To focus on vertical turbulent mixing, we use NEMO1D, a feature included in NEMO, to consider only one column of water. NEMO1D is a simple, robust, useful and powerful tool that enables quick and easy investigation of the physical processes affecting the vertical component of the ocean state variables: turbulence, surface and bottom boundary conditions, penetration radiation schemes, etc.

In this paper, based on the 1-D configuration, we assess the effectiveness of
different turbulent schemes available in NEMO. Section 2 describes the
equations of motions, the turbulent closures discussed in this paper and the
numerical contexts (vertical grids and time steps). Section 3.1 contains a
discussion of how the turbulence models performed in relation to the
empirical law which states that the mixed layer deepens as a function of
time, as described by Kato and Phillips 1969) and based on a laboratory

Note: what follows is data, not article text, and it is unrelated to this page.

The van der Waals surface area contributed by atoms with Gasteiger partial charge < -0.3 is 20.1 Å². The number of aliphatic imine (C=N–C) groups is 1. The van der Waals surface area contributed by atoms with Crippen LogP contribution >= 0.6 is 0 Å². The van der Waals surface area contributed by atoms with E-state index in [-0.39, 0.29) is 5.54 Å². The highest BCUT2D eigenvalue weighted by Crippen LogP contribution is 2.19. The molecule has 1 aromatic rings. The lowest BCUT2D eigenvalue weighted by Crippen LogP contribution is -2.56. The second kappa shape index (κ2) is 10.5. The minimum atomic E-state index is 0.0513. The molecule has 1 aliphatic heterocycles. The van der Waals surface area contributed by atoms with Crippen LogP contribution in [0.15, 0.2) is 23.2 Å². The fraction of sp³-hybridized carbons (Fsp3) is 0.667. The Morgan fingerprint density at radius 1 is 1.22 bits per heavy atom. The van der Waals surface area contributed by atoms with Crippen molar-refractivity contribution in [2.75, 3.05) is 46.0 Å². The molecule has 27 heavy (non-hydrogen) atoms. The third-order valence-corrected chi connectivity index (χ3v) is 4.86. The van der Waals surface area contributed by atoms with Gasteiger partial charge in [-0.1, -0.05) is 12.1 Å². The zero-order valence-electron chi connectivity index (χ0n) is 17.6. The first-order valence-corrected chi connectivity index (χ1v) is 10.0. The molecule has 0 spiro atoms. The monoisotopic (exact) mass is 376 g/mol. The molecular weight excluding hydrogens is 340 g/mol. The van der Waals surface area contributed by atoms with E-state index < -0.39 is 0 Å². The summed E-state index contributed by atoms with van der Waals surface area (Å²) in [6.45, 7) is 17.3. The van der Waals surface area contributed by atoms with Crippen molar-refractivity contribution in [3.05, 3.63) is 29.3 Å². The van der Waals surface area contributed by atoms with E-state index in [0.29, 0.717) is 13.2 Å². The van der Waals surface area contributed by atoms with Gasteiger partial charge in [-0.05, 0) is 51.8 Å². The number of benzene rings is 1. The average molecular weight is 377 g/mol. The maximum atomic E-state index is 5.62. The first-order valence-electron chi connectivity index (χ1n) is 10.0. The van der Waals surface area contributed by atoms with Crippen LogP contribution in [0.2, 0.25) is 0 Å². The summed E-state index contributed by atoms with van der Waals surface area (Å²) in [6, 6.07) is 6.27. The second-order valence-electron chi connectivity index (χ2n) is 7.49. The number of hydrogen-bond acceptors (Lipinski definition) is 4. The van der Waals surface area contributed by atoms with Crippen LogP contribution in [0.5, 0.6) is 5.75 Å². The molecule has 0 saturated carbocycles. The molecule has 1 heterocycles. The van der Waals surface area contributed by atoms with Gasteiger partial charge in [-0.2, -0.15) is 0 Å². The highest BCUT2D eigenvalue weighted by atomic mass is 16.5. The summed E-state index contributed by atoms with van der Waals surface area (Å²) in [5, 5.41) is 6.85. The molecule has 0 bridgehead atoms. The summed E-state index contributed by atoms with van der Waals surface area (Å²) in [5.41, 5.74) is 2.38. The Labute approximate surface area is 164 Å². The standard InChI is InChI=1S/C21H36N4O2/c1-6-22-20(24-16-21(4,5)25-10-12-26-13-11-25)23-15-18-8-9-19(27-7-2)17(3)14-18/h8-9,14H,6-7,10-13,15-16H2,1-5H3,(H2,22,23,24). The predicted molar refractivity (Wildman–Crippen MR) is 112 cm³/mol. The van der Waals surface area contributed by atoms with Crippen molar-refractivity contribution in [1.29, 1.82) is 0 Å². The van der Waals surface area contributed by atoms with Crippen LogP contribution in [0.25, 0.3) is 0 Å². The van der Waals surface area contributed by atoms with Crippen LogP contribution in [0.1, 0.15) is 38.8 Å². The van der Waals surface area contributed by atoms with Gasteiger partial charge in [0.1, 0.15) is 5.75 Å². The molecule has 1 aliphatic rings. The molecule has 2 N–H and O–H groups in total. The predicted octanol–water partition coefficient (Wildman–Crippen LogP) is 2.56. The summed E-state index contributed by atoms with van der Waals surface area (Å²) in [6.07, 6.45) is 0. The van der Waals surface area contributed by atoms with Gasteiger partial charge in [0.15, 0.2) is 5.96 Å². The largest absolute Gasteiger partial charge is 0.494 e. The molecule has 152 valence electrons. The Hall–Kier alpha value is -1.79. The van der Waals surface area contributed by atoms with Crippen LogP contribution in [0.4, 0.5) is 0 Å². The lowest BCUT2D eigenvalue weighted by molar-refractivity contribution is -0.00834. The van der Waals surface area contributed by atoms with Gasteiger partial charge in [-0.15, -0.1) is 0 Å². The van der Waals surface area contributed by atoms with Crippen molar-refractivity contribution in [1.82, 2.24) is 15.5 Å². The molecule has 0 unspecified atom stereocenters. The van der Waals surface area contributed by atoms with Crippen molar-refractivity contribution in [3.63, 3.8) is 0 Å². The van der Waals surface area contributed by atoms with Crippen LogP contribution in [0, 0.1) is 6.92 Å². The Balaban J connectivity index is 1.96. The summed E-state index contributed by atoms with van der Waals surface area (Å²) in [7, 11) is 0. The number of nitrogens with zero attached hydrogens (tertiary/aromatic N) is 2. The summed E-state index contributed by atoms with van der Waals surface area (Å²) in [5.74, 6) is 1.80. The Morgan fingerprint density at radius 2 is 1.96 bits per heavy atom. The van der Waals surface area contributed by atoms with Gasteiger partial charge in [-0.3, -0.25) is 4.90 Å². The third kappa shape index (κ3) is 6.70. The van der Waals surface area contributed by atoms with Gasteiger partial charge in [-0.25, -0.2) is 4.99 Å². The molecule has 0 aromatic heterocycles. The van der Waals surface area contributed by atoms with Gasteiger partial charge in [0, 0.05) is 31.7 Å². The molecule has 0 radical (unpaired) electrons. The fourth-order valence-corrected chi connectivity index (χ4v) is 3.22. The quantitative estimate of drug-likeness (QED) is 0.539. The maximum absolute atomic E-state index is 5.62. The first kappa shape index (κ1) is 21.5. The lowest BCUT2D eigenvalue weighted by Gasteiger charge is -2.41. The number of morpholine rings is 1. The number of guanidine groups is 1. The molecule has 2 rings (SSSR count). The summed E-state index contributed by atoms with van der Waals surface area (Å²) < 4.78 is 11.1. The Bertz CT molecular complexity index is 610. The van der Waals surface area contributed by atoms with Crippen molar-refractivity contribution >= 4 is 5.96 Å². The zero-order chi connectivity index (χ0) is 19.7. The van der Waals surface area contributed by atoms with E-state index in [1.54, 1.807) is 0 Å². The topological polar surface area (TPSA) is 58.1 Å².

experiment. The sensitivity of the spatial and time discretization of each
turbulent scheme is also discussed. Section 3.2 reports on some experiments
performed under realistic conditions and these turbulent closures are
compared with data measurements taken at the PAPA station
(

NEMO is based on the 3-D primitive equations resulting from Reynolds
averaging of the Navier–Stokes equations and transport equations for
temperature and salinity. The set of equations is:

The turbulence issue raises the question of how to compute accurately the
vertical turbulent viscosity

Other more complex methods use the turbulent kinetic energy

The main objective of the present paper is to highlight and to understand the performance of a two-equation model compared to the standard turbulent model of NEMO referred to as the one-equation model. Simpler models than those described in Eq. (3a)–(3c) or other kinds of models such as such as K-Profile Parameterization (commonly called KPP suggested by Large et al., 1994) are not considered here, and could be considered in a further study.

The different ways of estimating

For the one-equation as for the two-equation model, the turbulent kinetic
energy (

However,

Finally,

The mixing length

The turbulent model, most frequently used by the NEMO community and commonly
called the TKE model, is a one-equation model suggested by Blanke and
Delecluse (1993). The parameterization of the mixing length is a
simplification of the formulation of Gaspar et al. (1990) by considering